Using a Fractal Generator, I generated the attached map. I really like the shapes of the Continents & Islands, and want to preserve as much as possible. But, I also want realism, and realize I need to overhaul their interiors (to add mountains, & accurately model climates).

What I'm asking is for is a critique of my sketch of the Plates. I want to know if the design could realistically produce the landforms of the original Fractal Map, including the Archipelagos. I'm having trouble understanding the Geology, specifically which islands would need to be Volcanic, and if I need to add more Plates.

Any additional suggestion or critique would be greatly appreciated. Since this map is a separating Supercontinent, knowing where old mountain ranges need to be located (and how high they can be) would be nice.

{Edit: I was dreading this... I have crudely attempted to draw which directions I think the plates of concern should be heading in, and numbered them (Most concerned about the numbered plates, particularly 1 & 2, as well as 3). Above all, its that archipelago, off the East Coast of the Central Continent, that I'm concerned about. I'll try to figure out the rest myself, but I want those Eastern Island Chains to exist, as they're Jungle Islands (For Possible Pirate Adventures)}

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  • $\begingroup$ you need to differentiate between convergent and divergent margins. $\endgroup$
    – L.Dutch
    Commented Feb 24 at 5:25
  • $\begingroup$ there is some problems, plane boundaries mostly fall on the land portion of a coastline or in the middle of the ocean, the boundary wrapping around the outside of your complex of continents (W, S, and NE) should not be there. the map as a whole is not too bad. Your continental outlines should also fit together for most of your intercontinetal margins. $\endgroup$
    – John
    Commented Feb 24 at 14:54
  • $\begingroup$ this would be a lot easier if you numbered the boundaries so we can easily tell you which ones are unrealistic. instead of "the eastern most continental margin" $\endgroup$
    – John
    Commented Feb 24 at 14:58
  • $\begingroup$ I added some margins, as it seems that was the actual thing I should have been asking. The interactions between plates 1, 2 & 3 are what I'm most concerned about. $\endgroup$ Commented Feb 24 at 16:56
  • $\begingroup$ The next thing to think about is the rate of all those margins. For example, 1 has a right push on one side as well as a left push on the other side. The rate of those two will determine a lot. Plate 3 seems to be solid and moving but the rates on the edges will make a difference. There should be something happening on the boundary between 2 & 3. $\endgroup$
    – David R
    Commented Feb 25 at 15:01

1 Answer 1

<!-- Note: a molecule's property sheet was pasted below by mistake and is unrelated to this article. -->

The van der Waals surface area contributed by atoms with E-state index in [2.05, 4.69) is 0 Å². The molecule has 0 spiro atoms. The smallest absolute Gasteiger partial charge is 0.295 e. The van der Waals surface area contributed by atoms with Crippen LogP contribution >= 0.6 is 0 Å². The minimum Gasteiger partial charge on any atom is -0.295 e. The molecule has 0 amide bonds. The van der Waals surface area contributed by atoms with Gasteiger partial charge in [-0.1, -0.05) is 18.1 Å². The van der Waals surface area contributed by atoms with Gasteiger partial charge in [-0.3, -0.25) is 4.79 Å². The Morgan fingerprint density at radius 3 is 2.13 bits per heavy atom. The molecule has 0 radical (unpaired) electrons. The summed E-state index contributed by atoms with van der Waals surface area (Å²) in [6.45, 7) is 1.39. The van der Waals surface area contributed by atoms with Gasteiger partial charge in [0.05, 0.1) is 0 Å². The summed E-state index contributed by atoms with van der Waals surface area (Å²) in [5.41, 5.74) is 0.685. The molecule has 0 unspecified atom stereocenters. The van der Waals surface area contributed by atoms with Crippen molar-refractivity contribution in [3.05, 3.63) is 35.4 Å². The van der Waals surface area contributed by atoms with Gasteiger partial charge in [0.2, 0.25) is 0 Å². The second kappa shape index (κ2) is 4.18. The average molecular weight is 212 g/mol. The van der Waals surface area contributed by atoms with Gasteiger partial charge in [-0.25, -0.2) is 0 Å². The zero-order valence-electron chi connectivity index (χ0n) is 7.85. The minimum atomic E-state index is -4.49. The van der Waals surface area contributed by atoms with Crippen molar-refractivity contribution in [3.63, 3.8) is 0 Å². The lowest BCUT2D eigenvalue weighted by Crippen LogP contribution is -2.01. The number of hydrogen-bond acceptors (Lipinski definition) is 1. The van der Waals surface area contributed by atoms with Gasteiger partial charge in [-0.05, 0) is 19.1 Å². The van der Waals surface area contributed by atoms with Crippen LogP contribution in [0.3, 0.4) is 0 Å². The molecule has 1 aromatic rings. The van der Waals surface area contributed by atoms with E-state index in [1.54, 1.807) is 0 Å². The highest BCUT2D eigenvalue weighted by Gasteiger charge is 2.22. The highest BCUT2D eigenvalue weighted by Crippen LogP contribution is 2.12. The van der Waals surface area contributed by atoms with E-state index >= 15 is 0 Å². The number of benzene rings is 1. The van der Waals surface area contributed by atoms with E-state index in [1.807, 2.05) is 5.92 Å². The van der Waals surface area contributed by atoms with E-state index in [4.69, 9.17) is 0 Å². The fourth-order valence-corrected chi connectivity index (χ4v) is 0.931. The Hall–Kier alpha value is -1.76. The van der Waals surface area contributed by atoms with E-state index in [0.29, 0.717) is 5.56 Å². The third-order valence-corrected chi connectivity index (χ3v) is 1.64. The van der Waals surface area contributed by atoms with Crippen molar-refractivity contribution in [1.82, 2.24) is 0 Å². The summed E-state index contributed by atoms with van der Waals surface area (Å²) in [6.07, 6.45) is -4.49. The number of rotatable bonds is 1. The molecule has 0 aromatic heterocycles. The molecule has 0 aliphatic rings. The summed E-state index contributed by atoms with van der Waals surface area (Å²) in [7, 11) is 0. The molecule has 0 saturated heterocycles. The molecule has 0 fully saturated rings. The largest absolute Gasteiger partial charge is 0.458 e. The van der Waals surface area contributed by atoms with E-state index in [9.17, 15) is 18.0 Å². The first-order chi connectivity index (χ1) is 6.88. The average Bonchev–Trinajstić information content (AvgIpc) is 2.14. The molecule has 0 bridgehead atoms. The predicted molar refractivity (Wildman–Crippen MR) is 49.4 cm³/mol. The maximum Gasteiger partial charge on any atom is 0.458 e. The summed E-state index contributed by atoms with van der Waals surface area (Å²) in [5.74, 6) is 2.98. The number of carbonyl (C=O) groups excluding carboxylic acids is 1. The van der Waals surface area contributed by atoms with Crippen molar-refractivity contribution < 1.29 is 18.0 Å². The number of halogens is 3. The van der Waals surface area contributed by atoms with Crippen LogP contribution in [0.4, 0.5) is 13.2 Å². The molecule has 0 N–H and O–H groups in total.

If we look at real-world plate tectonics, convergent plates such at the main northern plate and the plate north of plates 1 and 2 that is moving northward should produce a mountain range around the plate boundary as the lighter continental rock piles up as the plates collide. Even if the northernmost plate is subducting beneath the more southerly plate, the mountain forms don't match. In such a case, we would expect a long, narrow range of volcanic mountains such as we see in Chile, South America, with the Nazca plate subducting beneath the South American plate.

The whole problem is that this map was fractally generated. Fractal generators don't usually take plate tectonics into consideration, so there are no mountain ranges that could have been caused by tectonic processes, only arbitrarily-placed land masses and high points.

If we look at real-world geographic maps, we don't generally see land masses full of mountains, the mountains tend to occur on plates above the places where an oceanic plate subducts beneath a land plate, such as the Pacific Plate subducting beneath the North American Plate and causing the west-coast mountains, or the aforementioned Nazca/South American subduction zone.

Alternatively, a collision zone such as the Indian Plate and the Eurasian Plate may cause a high mountain range as the lighter continental rocks pile up as the heavier plate beneath subducts beneath the other continental plate.

If you want a world with plate tectonics, it's best to do so yourself, from first principles, by hand, since I've never found a decent global plate tectonics simulation that will work with a non-earth world.

You need to start with plume theory, where plumes of hot rocks rise from the planet's core and as they spread, pull along the thin plates above them. The plates spread out from several locations, and are pushed along to collide with other plates between those plumes, where colder (but still molten) rock descends again.

Once you know where your plumes are (typically 4 or 6 plumes) and where your plates are, you can chuck some light rocks on top and see where they go, remembering that while plates subduct, the shield rocks on top don't tend to vanish. You get volcanism where a plate descends below another, and the friction melts the rock and causes volcanoes above the descending plate... which may form islands or mountain ranges, depending upon their age.

Add transform faults that split land masses apart but don't cause mountains, such as Baja California, and you have an idea of how realistic mountains are created. Add erosion to reduce the size of mountains, create valleys and river deltas, and that's most of the things you need to know... aside from meteoric impact craters.

Leave the fractal generators alone, they don't do you any favours.


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